The group Condylarthra was established during the “Bone Wars”: a bitter Victorian rivalry between North American palaeontologists Edward Drinker Cope and Othniel Charles Marsh. Their underhanded squabbles made headlines – and led to some overzealous fossil naming in the constant battle for one-upmanship. Cope named Condylarthra, and people have been trying to sort out the mess ever since.

Othniel Charles Marsh (left) and Edward Drinker Cope (right). Palaeontologists from the late 1800s, their bitter rivalry was known as the “Bone Wars” Photograph: Mathew Brady/ Frederick Gutekunst/Wikimedia Commons/Public Domain

“Resolving the relationships of Condylarthra is key to understanding how severely mammals were affected by the end-Cretaceous mass extinction,” Shelley explains, “and how rapidly they recovered.” The focus of her PhD is salvaging one condylarth in particular: Periptychus. Shelley is in the final stages of her research, and will soon be publishing the results of her in-depth re-examination of this beast from the dawn of modern mammals.

Closer to home but about 130 million years older, British marine reptiles have been getting similar attention from Dean Lomax, Honorary Scientist at The University of Manchester.

“Wastebasket taxa paint an incorrect picture of the stratigraphical and geographical range of a given species,” says Lomax, “they are a major problem.”

Lomax and Massare’s paper, out last month in Papers in Palaeontology, is the result of ongoing work to prise apart the aquatic jumble of ichthyosaurs: fully marine reptiles that thrived in our seas at the same time as dinosaurs dominated the land. Ichthyosaurs successfully exploited niches similar to today’s large fish and marine mammals, such as tuna and dolphins. Since the Victorians began amassing their fossil collections over 200 years ago, a number of anatomically tricksy ichthyosaurs have been lazily chucked in the skip labelled Ichthyosaurus communis.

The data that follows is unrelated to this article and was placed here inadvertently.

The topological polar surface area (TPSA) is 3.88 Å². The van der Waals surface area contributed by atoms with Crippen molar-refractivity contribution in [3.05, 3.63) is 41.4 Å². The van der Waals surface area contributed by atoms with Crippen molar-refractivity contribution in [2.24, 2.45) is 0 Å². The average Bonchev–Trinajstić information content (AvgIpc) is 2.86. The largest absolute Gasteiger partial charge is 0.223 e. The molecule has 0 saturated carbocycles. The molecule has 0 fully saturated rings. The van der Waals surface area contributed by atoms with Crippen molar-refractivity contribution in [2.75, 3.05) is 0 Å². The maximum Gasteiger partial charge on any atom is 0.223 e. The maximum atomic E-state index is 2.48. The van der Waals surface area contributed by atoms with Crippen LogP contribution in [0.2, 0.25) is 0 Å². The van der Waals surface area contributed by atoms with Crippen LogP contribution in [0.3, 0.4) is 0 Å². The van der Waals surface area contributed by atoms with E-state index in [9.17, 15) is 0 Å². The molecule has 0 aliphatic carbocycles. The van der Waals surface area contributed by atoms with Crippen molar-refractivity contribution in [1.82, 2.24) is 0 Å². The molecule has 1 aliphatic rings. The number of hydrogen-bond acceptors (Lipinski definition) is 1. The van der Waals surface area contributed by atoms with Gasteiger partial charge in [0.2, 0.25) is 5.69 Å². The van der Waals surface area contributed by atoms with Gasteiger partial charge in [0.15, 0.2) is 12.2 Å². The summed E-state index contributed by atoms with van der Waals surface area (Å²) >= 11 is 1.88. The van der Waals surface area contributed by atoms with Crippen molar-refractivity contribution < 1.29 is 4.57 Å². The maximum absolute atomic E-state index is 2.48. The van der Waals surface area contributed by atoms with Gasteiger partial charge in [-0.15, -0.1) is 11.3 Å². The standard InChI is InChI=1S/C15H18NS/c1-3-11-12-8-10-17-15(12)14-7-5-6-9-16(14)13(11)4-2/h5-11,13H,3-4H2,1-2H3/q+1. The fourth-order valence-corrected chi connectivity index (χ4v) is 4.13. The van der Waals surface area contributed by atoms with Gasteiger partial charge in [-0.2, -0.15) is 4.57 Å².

“Until my recent studies, three Ichthyosaurus species were considered valid,” explained Lomax, “everything else was considered to be I. communis. This included several hundred specimens. So far our reassessments have resulted in the discovery of three new species, I. anningae, I. larkini and I. somersetensis, that were previously considered within the variation of I. communis.”

Dean Lomax examining historical collections of ichthyosaurs in the Natural History Museum in London. Photograph: Dean Lomax

One of the fossils, I. larkini, has been on display in the University of Bristol School of Earth Sciences for decades: “it’s quite amazing – hundreds of people must walk past this skeleton every day,” said Lomax, “including palaeontologists!”

In the world of the taxonomic wastebasket, it takes the patience and expertise of a specialist to figure out what features of the skeleton might redeem a fossil from homogeny. This is why palaeontologists re-appraise fossils, particularly from historical collections. As scientific knowledge is incrementally built upon, there is much information to be gleaned with a pair of fresh eyes and modern technology at our disposal.

You might think that more recent animals like the miacids (60-30 million years old, to a geologist that’s like last week), would have survived the destruction of time better than a 200 million year old ichthyosaur, but annoyingly it doesn’t work that way. Some of the least understood creatures can be quite recent, while some of the best known can be the oldest. It’s down to where the animals lived and died, the composition of the rock, and what’s happened to it since then. It’s also down to chance.

Palaeontologists continue to rifle through the rubbish bins of taxonomy, separating out previously muddled taxa. They hunt for the skeletal markers that give these fossils a place in the family tree of life on earth. It is the painstaking, often tedious work of the specialist, but the result is a clearer picture of the patterns of evolution, and adds to our appreciation of the origins and diversity of life through the many lost worlds of geological time.

References

Lomax, D. R. and Massare, J. M. 2016. Two new species of Ichthyosaurus from the lowermost Jurassic (Hettangian) of Somerset, England. Papers in Palaeontology, http://dx.doi.org/10.1002/spp2.1065

Tomiya S., and Tseng Z. J. 2016 Whence the beardogs? Reappraisal of the Middle to Late Eocene ‘Miacis’ from Texas, USA, and the origin of Amphicyonidae (Mammalia, Carnivora). Royal Society Open Science. DOI: 10.1098/rsos.160518
http://rsos.royalsocietypublishing.org/content/3/10/160518